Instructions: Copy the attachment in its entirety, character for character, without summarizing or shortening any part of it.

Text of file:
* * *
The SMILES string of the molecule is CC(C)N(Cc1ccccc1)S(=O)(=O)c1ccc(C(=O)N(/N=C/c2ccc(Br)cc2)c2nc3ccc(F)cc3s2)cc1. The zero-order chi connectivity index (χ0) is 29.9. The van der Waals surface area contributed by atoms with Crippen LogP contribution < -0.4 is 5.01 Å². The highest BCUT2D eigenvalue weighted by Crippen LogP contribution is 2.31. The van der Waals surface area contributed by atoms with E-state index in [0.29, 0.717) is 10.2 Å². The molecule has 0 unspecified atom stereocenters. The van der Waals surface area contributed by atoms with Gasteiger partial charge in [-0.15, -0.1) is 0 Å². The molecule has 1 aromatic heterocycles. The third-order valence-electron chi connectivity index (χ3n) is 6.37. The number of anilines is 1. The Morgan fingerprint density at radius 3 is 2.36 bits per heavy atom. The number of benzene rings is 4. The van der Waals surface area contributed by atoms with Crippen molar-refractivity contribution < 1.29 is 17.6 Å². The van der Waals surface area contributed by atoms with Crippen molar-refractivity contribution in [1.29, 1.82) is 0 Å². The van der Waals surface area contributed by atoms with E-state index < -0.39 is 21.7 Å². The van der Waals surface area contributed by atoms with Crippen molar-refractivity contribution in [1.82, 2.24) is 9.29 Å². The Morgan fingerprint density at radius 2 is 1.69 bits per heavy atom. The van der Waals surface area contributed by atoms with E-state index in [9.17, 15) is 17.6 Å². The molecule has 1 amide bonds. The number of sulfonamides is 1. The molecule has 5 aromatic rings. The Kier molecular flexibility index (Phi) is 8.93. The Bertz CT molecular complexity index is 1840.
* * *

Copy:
The SMILES string of the molecule is CC(C)N(Cc1ccccc1)S(=O)(=O)c1ccc(C(=O)N(/N=C/c2ccc(Br)cc2)c2nc3ccc(F)cc3s2)cc1. The zero-order chi connectivity index (χ0) is 29.9. The van der Waals surface area contributed by atoms with Crippen LogP contribution < -0.4 is 5.01 Å². The highest BCUT2D eigenvalue weighted by Crippen LogP contribution is 2.31. The van der Waals surface area contributed by atoms with E-state index in [0.29, 0.717) is 10.2 Å². The molecule has 0 unspecified atom stereocenters. The van der Waals surface area contributed by atoms with Gasteiger partial charge in [-0.15, -0.1) is 0 Å². The molecule has 1 aromatic heterocycles. The third-order valence-electron chi connectivity index (χ3n) is 6.37. The number of anilines is 1. The Morgan fingerprint density at radius 3 is 2.36 bits per heavy atom. The number of benzene rings is 4. The van der Waals surface area contributed by atoms with Crippen molar-refractivity contribution < 1.29 is 17.6 Å². The van der Waals surface area contributed by atoms with Crippen molar-refractivity contribution in [1.29, 1.82) is 0 Å². The van der Waals surface area contributed by atoms with E-state index < -0.39 is 21.7 Å². The van der Waals surface area contributed by atoms with Crippen molar-refractivity contribution in [1.82, 2.24) is 9.29 Å². The Morgan fingerprint density at radius 2 is 1.69 bits per heavy atom. The van der Waals surface area contributed by atoms with E-state index in [9.17, 15) is 17.6 Å². The molecule has 1 amide bonds. The number of sulfonamides is 1. The molecule has 5 aromatic rings. The Kier molecular flexibility index (Phi) is 8.93. The Bertz CT molecular complexity index is 1840.